Karijini National Park is WA’s second-largest protected area, with spectacular, accessible gorges in the north and a vast unvisited section to the south, separated roughly by Karijini Drive, the southernmost of the two roads running through the park. Travellers rave about the nerve-jangling walks, timeless scenery and sparkling waterholes here, and are often taken aback at the lush, spinifex-covered hills and proliferation of white-trunked snappy gums that sprout from the blood-red rock, distinguishing the Pilbara from the better-known but drier Kimberley, especially in July and August (the busiest months).
The gorges themselves cut through the north-facing escarpment of the Hamersley Ranges and all offer spectacular views as well as a range of graded walks through their interiors. There are scores of superlative swimming holes in the park too, but they tend to be situated deep in the gorges, and are rarely less than absolutely freezing, even on the hottest days.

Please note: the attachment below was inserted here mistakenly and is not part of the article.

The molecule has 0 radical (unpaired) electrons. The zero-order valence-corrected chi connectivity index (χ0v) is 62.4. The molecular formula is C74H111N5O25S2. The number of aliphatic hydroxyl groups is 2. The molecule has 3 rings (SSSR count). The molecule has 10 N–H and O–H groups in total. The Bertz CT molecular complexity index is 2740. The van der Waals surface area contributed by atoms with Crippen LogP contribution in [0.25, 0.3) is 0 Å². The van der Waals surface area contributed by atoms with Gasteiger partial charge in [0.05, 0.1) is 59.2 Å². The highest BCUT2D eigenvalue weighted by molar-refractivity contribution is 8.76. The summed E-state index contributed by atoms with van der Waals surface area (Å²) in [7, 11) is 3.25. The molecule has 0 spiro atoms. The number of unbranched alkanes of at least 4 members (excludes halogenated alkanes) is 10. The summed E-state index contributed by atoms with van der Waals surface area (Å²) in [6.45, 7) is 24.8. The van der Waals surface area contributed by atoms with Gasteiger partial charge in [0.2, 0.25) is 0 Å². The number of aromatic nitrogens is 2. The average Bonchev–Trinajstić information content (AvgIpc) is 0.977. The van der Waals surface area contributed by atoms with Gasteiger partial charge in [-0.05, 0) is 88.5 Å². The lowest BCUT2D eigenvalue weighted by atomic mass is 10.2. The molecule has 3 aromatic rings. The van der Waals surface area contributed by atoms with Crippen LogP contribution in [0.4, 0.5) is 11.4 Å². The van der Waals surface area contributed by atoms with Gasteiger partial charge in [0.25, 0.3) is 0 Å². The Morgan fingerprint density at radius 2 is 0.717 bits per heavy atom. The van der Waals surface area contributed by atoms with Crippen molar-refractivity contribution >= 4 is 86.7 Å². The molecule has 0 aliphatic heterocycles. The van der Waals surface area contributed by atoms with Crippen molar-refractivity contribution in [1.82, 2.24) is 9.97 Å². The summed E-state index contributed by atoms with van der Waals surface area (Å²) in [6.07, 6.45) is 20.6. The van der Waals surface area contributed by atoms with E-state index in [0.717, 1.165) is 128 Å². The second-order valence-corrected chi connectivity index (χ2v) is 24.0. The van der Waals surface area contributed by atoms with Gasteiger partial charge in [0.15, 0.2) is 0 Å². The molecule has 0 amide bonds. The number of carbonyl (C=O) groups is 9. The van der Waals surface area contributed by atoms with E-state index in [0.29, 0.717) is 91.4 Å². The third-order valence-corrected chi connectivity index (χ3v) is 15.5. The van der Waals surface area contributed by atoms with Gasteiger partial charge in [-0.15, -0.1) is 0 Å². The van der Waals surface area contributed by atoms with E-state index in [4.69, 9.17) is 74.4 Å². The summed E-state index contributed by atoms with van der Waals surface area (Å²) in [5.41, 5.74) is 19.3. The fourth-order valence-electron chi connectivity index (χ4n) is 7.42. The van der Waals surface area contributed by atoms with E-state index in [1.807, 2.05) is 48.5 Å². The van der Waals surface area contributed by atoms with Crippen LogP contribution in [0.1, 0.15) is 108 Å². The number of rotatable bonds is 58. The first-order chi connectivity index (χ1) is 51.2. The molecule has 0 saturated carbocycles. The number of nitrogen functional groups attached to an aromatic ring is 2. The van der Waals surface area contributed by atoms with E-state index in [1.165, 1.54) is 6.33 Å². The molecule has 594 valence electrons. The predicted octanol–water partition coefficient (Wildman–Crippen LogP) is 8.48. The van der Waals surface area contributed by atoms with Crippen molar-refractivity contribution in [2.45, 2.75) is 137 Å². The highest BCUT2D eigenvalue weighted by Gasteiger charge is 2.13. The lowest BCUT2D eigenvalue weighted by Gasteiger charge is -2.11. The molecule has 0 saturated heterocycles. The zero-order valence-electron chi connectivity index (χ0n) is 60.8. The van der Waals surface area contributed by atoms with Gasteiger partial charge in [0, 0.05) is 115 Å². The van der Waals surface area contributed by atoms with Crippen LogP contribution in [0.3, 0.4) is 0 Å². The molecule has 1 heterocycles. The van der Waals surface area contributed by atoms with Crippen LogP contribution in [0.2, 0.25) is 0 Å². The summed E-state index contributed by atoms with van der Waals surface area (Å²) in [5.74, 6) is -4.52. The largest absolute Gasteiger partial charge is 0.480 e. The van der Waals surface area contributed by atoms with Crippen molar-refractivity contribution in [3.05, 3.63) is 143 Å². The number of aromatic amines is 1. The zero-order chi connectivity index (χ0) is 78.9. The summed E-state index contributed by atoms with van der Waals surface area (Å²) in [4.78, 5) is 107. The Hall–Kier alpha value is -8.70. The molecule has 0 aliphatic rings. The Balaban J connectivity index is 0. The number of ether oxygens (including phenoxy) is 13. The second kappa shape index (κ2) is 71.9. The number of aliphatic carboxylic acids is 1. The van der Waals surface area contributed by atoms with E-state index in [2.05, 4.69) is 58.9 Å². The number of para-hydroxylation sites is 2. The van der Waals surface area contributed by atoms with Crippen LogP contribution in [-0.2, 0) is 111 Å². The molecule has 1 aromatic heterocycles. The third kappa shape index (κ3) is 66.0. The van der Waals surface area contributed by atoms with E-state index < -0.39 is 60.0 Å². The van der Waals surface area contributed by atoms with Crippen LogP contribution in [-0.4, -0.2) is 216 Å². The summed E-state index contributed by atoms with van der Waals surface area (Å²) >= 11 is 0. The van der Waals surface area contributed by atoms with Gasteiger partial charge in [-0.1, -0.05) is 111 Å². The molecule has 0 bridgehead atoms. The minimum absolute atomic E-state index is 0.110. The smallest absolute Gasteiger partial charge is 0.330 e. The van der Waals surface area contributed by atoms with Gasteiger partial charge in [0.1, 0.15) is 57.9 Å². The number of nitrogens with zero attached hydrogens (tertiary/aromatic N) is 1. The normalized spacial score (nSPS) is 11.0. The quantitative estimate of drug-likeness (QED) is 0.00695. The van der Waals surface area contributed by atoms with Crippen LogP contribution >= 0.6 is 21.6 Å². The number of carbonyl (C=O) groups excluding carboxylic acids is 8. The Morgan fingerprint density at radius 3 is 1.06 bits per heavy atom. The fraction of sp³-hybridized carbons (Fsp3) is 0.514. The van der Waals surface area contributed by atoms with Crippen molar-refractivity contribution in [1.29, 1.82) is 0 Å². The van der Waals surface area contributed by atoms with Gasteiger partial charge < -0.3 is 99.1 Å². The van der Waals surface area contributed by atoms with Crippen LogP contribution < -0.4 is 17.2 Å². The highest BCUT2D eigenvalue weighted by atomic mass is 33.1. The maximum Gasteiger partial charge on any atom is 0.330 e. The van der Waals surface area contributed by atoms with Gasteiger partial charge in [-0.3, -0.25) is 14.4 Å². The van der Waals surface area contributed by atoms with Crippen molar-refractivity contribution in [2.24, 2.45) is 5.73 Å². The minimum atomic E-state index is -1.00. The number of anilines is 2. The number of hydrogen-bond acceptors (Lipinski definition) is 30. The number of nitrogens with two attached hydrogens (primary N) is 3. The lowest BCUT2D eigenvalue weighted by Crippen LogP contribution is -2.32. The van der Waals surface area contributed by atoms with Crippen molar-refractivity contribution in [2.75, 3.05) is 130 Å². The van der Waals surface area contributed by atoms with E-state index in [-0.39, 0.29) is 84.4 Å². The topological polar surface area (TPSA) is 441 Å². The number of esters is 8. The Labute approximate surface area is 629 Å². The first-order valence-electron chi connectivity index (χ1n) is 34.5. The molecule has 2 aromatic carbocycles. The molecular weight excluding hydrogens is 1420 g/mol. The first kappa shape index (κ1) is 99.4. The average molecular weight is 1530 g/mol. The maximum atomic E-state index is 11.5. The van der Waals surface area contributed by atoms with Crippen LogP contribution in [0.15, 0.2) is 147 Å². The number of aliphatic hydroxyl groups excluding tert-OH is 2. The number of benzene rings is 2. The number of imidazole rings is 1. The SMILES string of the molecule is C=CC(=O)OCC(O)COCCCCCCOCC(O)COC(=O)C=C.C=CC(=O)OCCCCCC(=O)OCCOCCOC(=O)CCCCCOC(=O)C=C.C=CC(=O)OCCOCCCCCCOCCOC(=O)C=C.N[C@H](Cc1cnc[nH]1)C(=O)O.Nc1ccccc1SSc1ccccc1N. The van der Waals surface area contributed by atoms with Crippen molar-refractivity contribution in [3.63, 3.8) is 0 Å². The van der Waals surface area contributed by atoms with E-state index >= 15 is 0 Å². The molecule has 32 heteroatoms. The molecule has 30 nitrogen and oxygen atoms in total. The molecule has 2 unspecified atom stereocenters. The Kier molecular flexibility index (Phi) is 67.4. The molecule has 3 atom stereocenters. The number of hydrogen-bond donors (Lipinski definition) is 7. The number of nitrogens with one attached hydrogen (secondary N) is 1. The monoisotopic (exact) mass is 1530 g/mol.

Karijini Drive is sealed, but the northern Banjima Drive, which runs between the gorges, is predominantly corrugated dirt. Barring adverse weather, the park remains accessible for all vehicles throughout the year, although 2WD may find things a little bumpy. The gorges get extremely hot between November and April, making the winter the best time to visit, and flash floods are reasonably common so keep an eye on the weather forecast. Keep a check on your watch too – ascending out of the gorges in anything less than full daylight is a definite no-no.
The park has a western entrance, accessed from Highway 1 via Tom Price, and an eastern entrance, accessed via the Great Northern Highway from Newman in the south or Port Hedland to the north. Whichever way you enter, make sure you fill up at the last available fuel station as driving distances in the park tend to be underestimated; count on doing around 250km. There’s limited food and drinking water in the park, so it’s best to bring your own just in case.